#5yrsago German VW exec is going to US prison for seven years for his role in Dieselgate https://www.reuters.com/article/us-volkswagen-emissions/vw-executive-gets-seven-years-for-u-s-emissions-fraud-idUSKBN1E01W1
#5yrsago A law-enforcement agency is trying to figure out who owns the bots that hacked the FCC’s Net Neutrality comment period, but the FCC is obstructing justice https://www.vice.com/en/article/wjzjv9/net-neutrality-fraud-ny-attorney-general-investigation
#5yrsago 100 million Americans live in areas where every single ISP has admitted to violating net neutrality https://muninetworks.org/content/177-million-americans-harmed-net-neutrality
#5yrsago Security Planner: a peer-reviewed tool to help you figure out your personal digital security plan https://securityplanner.consumerreports.org
#5yrsago Open primaries? Democratic establishment bars anyone who challenges an incumbent from using the party’s Votebuilder database https://www.wired.com/story/justice-democrats-denied-access-party-voter-data/
#5yrsago Your inbox is full of spyware-riddled emails that are both potentially very harmful to you and also very easy to disable https://www.wired.com/story/how-email-open-tracking-quietly-took-over-the-web/
#5yrsago ACA isn’t enough: single-payer is a feminist issue https://jacobin.com/2017/12/single-payer-feminism-medicare-for-all-health-women
Today's top sources: Jeanne Kramer-Smyth (jeannekramersmyth.com).
- The Bezzle, a Martin Hench noir thriller novel about the prison-tech industry. FIRST DRAFT COMPLETE, WAITING FOR EDITORIAL REVIEW
Picks and Shovels, a Martin Hench noir thriller about the heroic era of the PC. (92849 words total) – ON PAUSE
A Little Brother short story about DIY insulin PLANNING
The Bezzle, a Martin Hench noir thriller novel about the prison-tech industry. FIRST DRAFT COMPLETE, WAITING FOR EDITORIAL REVIEW
The Internet Con: How to Seize the Means of Computation, a nonfiction book about interoperability for Verso. FIRST DRAFT COMPLETE, WAITING FOR EDITORIAL REVIEW
Vigilant, Little Brother short story about remote invigilation. FIRST DRAFT COMPLETE, WAITING FOR EXPERT REVIEW
Moral Hazard, a short story for MIT Tech Review's 12 Tomorrows. FIRST DRAFT COMPLETE, ACCEPTED FOR PUBLICATION
Spill, a Little Brother short story about pipeline protests. FINAL DRAFT COMPLETE
A post-GND utopian novel, "The Lost Cause." FINISHED
A cyberpunk noir thriller novel, "Red Team Blues." FINISHED
Currently reading: Analogia by George Dyson.
Latest podcast: Daddy-Daughter Podcast, 2022 Edition https://craphound.com/podcast/2022/12/12/daddy-daughter-podcast-2022-edition/
- Library Learning Experience/American Library Association (New Orleans), Jan 27-30
Chokepoint Capitalism: Can It Be Defeated? (UCL Faculty of Laws), Feb 1
Australian Digital Alliance Copyright Forum (Canberra), Feb 17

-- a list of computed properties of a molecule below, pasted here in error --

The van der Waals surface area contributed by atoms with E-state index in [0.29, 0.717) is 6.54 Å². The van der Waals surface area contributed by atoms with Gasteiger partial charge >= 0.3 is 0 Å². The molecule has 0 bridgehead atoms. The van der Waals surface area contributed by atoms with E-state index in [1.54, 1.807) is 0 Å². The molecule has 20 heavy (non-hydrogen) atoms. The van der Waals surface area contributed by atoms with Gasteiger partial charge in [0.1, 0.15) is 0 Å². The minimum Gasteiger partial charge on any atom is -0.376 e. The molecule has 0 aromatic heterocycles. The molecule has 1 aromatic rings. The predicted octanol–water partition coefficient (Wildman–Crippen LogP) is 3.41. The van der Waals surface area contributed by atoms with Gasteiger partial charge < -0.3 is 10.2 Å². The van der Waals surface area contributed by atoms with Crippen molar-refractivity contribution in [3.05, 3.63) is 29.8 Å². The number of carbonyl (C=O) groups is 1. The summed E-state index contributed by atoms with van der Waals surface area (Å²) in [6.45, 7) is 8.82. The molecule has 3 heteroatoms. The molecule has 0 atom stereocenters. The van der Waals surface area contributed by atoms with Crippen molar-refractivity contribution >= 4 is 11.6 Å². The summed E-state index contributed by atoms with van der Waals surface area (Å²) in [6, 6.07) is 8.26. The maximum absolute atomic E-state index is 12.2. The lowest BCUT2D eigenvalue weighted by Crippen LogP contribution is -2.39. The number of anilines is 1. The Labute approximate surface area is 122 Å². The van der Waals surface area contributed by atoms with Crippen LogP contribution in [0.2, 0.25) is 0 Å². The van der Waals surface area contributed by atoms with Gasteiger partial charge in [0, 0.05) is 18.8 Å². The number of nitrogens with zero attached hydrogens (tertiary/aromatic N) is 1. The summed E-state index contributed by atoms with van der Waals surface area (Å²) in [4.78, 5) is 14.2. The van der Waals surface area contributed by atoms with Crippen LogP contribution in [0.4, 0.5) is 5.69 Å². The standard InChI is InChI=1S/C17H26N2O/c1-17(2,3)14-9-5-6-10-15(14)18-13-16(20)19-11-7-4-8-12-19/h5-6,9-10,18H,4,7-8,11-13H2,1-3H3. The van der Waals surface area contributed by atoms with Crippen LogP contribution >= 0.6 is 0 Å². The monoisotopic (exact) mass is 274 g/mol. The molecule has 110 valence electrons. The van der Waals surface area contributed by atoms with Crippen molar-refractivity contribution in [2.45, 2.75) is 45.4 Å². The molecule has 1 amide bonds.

Antitrust, Regulation and the Political Economy (Brussels), Mar 2
- Darks and Letters:
Chokepoint Capitalism Part II (Bubble Trouble)
Corporate Power (Privacy International)
Taylor Swift, Ticketmaster, and Chokepoint Capitalism (Capitalisn't)
Plurality and democracy with Audrey Tang (Liberté! Talks)
Anti-interoperability, vendor lock-in, and high switching costs (Clearer Thinking)
- "Chokepoint Capitalism: How to Beat Big Tech, Tame Big Content, and Get Artists Paid, with Rebecca Giblin", on how to unrig the markets for creative labor, Beacon Press/Scribe 2022 https://chokepointcapitalism.com
"Attack Surface": The third Little Brother novel, a standalone technothriller for adults. The Washington Post called it "a political cyberthriller, vigorous, bold and savvy about the limits of revolution and resistance." Order signed, personalized copies from Dark Delicacies https://www.darkdel.com/store/p1840/Available_Now%3A_Attack_Surface.html
"How to Destroy Surveillance Capitalism": an anti-monopoly pamphlet analyzing the true harms of surveillance capitalism and proposing a solution. https://onezero.medium.com/how-to-destroy-surveillance-capitalism-8135e6744d59 (print edition: https://bookshop.org/books/how-to-destroy-surveillance-capitalism/9781736205907) (signed copies: https://www.darkdel.com/store/p2024/Available_Now%3A__How_to_Destroy_Surveillance_Capitalism.html)
"Little Brother/Homeland": A reissue omnibus edition with a new introduction by Edward Snowden: https://us.macmillan.com/books/9781250774583; personalized/signed copies here: https://www.darkdel.com/store/p1750/July%3A__Little_Brother_%26_Homeland.html
"Poesy the Monster Slayer" a picture book about monsters, bedtime, gender, and kicking ass. Order here: https://us.macmillan.com/books/9781626723627. Get a personalized, signed copy here: https://www.darkdel.com/store/p2682/Corey_Doctorow%3A_Poesy_the_Monster_Slayer_HB.html#/.
- Red Team Blues: "A grabby, compulsive thriller that will leave you knowing more about how the world works than you did before." Tor Books, April 2023
This work licensed under a Creative Commons Attribution 4.0 license. That means you can use it any way you like, including commercially, provided that you attribute it to me, Cory Doctorow, and include a link to pluralistic.net.
Quotations and images are not included in this license; they are included either under a limitation or exception to copyright, or on the basis of a separate license. Please exercise caution.
How to get Pluralistic:
Blog (no ads, tracking, or data-collection):
Newsletter (no ads, tracking, or data-collection):
Mastodon (no ads, tracking, or data-collection):
Medium (no ads, paywalled):
(Latest Medium column: "Plato Would Ban Ad-Blockers: He was a dick." https://doctorow.medium.com/plato-would-ban-ad-blockers-f30c95c7e741)
Twitter (mass-scale, unrestricted, third-party surveillance and advertising):
Tumblr (mass-scale, unrestricted, third-party surveillance and advertising):
"When life gives you SARS, you make sarsaparilla" -Joey "Accordion Guy" DeVilla